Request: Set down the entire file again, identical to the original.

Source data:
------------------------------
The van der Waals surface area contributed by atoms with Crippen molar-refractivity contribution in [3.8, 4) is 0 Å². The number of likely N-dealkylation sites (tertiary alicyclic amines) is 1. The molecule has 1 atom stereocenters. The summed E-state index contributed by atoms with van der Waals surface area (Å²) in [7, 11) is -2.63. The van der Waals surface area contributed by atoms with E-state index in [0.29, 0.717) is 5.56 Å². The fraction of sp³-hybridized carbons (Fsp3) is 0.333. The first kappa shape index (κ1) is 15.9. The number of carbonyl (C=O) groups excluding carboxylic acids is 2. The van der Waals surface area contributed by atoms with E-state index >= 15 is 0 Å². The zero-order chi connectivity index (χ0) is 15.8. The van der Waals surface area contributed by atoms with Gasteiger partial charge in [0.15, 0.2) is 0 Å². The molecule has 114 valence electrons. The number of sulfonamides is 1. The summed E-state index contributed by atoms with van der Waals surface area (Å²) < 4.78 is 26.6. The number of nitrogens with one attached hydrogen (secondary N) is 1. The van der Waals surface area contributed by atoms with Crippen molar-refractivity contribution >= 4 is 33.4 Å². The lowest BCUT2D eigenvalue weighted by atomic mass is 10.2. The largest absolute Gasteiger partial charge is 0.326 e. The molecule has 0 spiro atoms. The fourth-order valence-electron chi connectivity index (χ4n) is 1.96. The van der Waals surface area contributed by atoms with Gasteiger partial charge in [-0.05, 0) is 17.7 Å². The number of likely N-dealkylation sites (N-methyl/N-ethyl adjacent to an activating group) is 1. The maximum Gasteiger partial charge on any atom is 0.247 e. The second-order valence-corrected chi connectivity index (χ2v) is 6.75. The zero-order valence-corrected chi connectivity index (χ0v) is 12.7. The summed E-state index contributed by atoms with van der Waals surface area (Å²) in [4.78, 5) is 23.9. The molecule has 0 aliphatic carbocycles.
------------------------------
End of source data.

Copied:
The van der Waals surface area contributed by atoms with Crippen molar-refractivity contribution in [3.8, 4) is 0 Å². The number of likely N-dealkylation sites (tertiary alicyclic amines) is 1. The molecule has 1 atom stereocenters. The summed E-state index contributed by atoms with van der Waals surface area (Å²) in [7, 11) is -2.63. The van der Waals surface area contributed by atoms with E-state index in [0.29, 0.717) is 5.56 Å². The fraction of sp³-hybridized carbons (Fsp3) is 0.333. The first kappa shape index (κ1) is 15.9. The number of carbonyl (C=O) groups excluding carboxylic acids is 2. The van der Waals surface area contributed by atoms with E-state index >= 15 is 0 Å². The zero-order chi connectivity index (χ0) is 15.8. The van der Waals surface area contributed by atoms with Gasteiger partial charge in [0.15, 0.2) is 0 Å². The molecule has 114 valence electrons. The number of sulfonamides is 1. The summed E-state index contributed by atoms with van der Waals surface area (Å²) < 4.78 is 26.6. The number of nitrogens with one attached hydrogen (secondary N) is 1. The van der Waals surface area contributed by atoms with Crippen molar-refractivity contribution >= 4 is 33.4 Å². The lowest BCUT2D eigenvalue weighted by atomic mass is 10.2. The largest absolute Gasteiger partial charge is 0.326 e. The molecule has 0 spiro atoms. The fourth-order valence-electron chi connectivity index (χ4n) is 1.96. The van der Waals surface area contributed by atoms with Gasteiger partial charge in [-0.05, 0) is 17.7 Å². The number of likely N-dealkylation sites (N-methyl/N-ethyl adjacent to an activating group) is 1. The maximum Gasteiger partial charge on any atom is 0.247 e. The second-order valence-corrected chi connectivity index (χ2v) is 6.75. The zero-order valence-corrected chi connectivity index (χ0v) is 12.7. The summed E-state index contributed by atoms with van der Waals surface area (Å²) in [4.78, 5) is 23.9. The molecule has 0 aliphatic carbocycles.